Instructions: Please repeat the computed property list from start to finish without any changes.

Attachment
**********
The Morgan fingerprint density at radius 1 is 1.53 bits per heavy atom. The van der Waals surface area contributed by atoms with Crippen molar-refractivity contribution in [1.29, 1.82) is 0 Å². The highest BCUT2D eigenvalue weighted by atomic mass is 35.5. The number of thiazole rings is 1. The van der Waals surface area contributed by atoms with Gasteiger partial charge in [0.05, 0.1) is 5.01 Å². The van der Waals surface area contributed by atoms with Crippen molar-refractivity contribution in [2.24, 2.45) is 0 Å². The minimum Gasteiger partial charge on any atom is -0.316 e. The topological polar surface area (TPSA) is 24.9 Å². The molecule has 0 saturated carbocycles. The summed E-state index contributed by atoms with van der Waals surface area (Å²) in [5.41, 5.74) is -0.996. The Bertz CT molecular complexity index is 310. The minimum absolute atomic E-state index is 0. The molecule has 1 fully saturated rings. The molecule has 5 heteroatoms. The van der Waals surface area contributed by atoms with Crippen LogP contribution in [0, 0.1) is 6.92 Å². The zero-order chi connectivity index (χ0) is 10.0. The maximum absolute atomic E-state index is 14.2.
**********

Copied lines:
The Morgan fingerprint density at radius 1 is 1.53 bits per heavy atom. The van der Waals surface area contributed by atoms with Crippen molar-refractivity contribution in [1.29, 1.82) is 0 Å². The highest BCUT2D eigenvalue weighted by atomic mass is 35.5. The number of thiazole rings is 1. The van der Waals surface area contributed by atoms with Gasteiger partial charge in [0.05, 0.1) is 5.01 Å². The van der Waals surface area contributed by atoms with Crippen molar-refractivity contribution in [2.24, 2.45) is 0 Å². The minimum Gasteiger partial charge on any atom is -0.316 e. The topological polar surface area (TPSA) is 24.9 Å². The molecule has 0 saturated carbocycles. The summed E-state index contributed by atoms with van der Waals surface area (Å²) in [5.41, 5.74) is -0.996. The Bertz CT molecular complexity index is 310. The minimum absolute atomic E-state index is 0. The molecule has 1 fully saturated rings. The molecule has 5 heteroatoms. The van der Waals surface area contributed by atoms with Crippen LogP contribution in [0, 0.1) is 6.92 Å². The zero-order chi connectivity index (χ0) is 10.0. The maximum absolute atomic E-state index is 14.2.